Investors in Fortescue Metals Group (FMG) are among the most exposed on the ASX to a single country, with almost 90% of the miner's revenue coming from China alone, according to data compiled by Morningstar.

A new searchable database, available here, breaks down the revenue of more than 700 ASX-listed companies by country or region of origin, revealing the most important markets for some of Australia’s most popular stocks.

Many ASX investors may still be surprised to learn just how global a seemingly local portfolio can turn out to be.

Miners closely tied to Chinese market

Given China's reliance on Australian iron ore, it's no surprise that the big three producers - Fortescue, Rio Tinto (RIO) and BHP (BHP) - generate a large portion of their revenue from China. 

However, investors may not realise just how exposed they are, with more than half of all revenue for these miners coming from China.

Fortescue Metals Group garners the largest proportion of its revenue from China—at a whopping 88%—compared to 54% and 56%, respectively, for Rio Tinto and BHP.

ASX resources revenue by geographical segment

Morningstar equity research analyst Jon Mills says Fortescue’s heavy reliance on the Chinese market is due to its position as a single-resource producer. 

“Despite its nascent efforts in green energy, Fortescue currently only produces iron ore so it's much more tied to China, which accounts for around 70% of global seaborne iron ore demand," he says.

"This compares to more diversified miners like BHP and Rio Tinto, which along with iron ore also produce other metals like copper (and in Rio's case, aluminium) which are less directly dependent on Chinese demand."

ASX large cap miner Mineral Resources (MIN) is less exposed to China, sourcing around a quarter of its revenue from the nation, with the majority (56%) of earnings coming from neighboring Singapore.

Meanwhile, Japan stands out as a key market for many of the ASX’s larger-cap coal producers, with Whitehaven Coal (WHC) and New Hope Corp (NHC) both deriving most of their revenue from the major importing nation. Japan is also a key market for gold producer Newcrest Mining (NCM), comprising 35% of its revenue compared to 38% from the Australian market.

It's worth noting that a well-diversified portfolio will help mitigate key-nation risks, such as China diversifying away from Australia or a trade-relationship breakdown. Knowing where your investments source their revenue from is a valuable tool in ensuring you're not overly exposed.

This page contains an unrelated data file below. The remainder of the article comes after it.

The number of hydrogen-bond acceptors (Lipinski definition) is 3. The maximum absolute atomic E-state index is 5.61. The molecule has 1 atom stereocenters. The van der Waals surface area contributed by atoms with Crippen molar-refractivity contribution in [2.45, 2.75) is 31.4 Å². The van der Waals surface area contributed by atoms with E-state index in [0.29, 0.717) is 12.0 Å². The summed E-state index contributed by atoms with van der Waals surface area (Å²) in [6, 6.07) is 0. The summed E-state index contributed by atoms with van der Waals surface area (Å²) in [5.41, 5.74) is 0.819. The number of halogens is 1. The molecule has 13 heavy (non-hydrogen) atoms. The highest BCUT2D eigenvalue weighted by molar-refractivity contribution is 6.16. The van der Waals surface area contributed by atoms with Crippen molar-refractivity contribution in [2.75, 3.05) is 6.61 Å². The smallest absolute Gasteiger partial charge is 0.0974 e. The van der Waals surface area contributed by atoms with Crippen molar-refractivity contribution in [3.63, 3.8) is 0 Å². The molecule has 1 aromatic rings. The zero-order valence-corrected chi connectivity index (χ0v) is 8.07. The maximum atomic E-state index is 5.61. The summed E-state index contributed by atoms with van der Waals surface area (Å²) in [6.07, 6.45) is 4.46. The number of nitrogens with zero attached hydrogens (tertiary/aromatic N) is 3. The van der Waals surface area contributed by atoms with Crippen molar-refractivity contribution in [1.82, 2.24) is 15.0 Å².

But the resources and energy sectors aren’t the only segment of the Australian market to be heavily tied to a single overseas source.

ASX Health tech skews to US market

While Asia Pacific stands out as the major market for ASX mining and energy blue chips, a similar trend is also apparent between popular ASX health tech stocks and the United States.

Large-cap biotech plays CSL (CSL), Cochlear (COH) and ResMed (RMD), which have all tracked strong year-to-date performances on the ASX, all derive close to half of their revenue from the US.

Other ASX 50 healthcare stocks, Fisher & Paykel Healthcare (FPH) and Sonic Healthcare (SHL) also pull major segments of their revenue from the US, at 43% and 23%, respectively.

Hospital services multinational Ramsay Health Care (RHC) is the only ASX 50 healthcare stock which doesn’t source a major chunk of its revenue from the US, instead relying on the European market, which contributed around 60% of its revenue in the most recent annual report.

The US remains a vital market across the ASX technology stocks with fintech giant Block Inc (SQ2) generating 93.1% of revenue from the nation, even after its purchase of Australia-founded Afterpay, which finalised early last year. 

Conversely, the remaining technology stocks on the ASX 50, logistics platform provider Wisetech Global (WTC) and accounting software developer Xero (XRO), have a comparatively smaller presence in the US, instead sourcing the majority of their revenue from Europe and ANZ, respectively.

The US appears a key market for some of Australia’s largest financial services firms, with the region contributing more than a third (36%) of revenue for QBE Insurance Group (QBE) and more than half (57%) of revenue for Melbourne-founded financial admin platform Computershare (CPU).  

US and Asia Pacific dominate ASX-listed revenue

Taking a broad look at where this sample of ASX companies source their revenue from reveals a few common trends and notable blank spots.

ASX revenue map

Excluding Australia, the Asia Pacific region dominates with around 500 of the 700+ companies in the database earning at least a portion of their revenue from the region during the past full year reporting period.

While China and mainland Asia accounted for a large proportion of this, the presence of ASX companies in countries such as New Zealand, Singapore and Japan also account for a significant proportion.

The next most popular revenue region among ASX listers is the US, closely followed by Europe, with the number of companies disclosing revenue from South America, Africa, the Middle East and the former Soviet Union trailing much further behind.

Looking at the revenue breakdown among the ASX’s top 50 companies by market cap, global miner AngloGold Ashanti (AGG) is the only company surveyed to derive the majority of its revenue from outside Asia Pacific or the US.

How does the revenue from you ASX investments stack up geographically? Click here to access and search the table.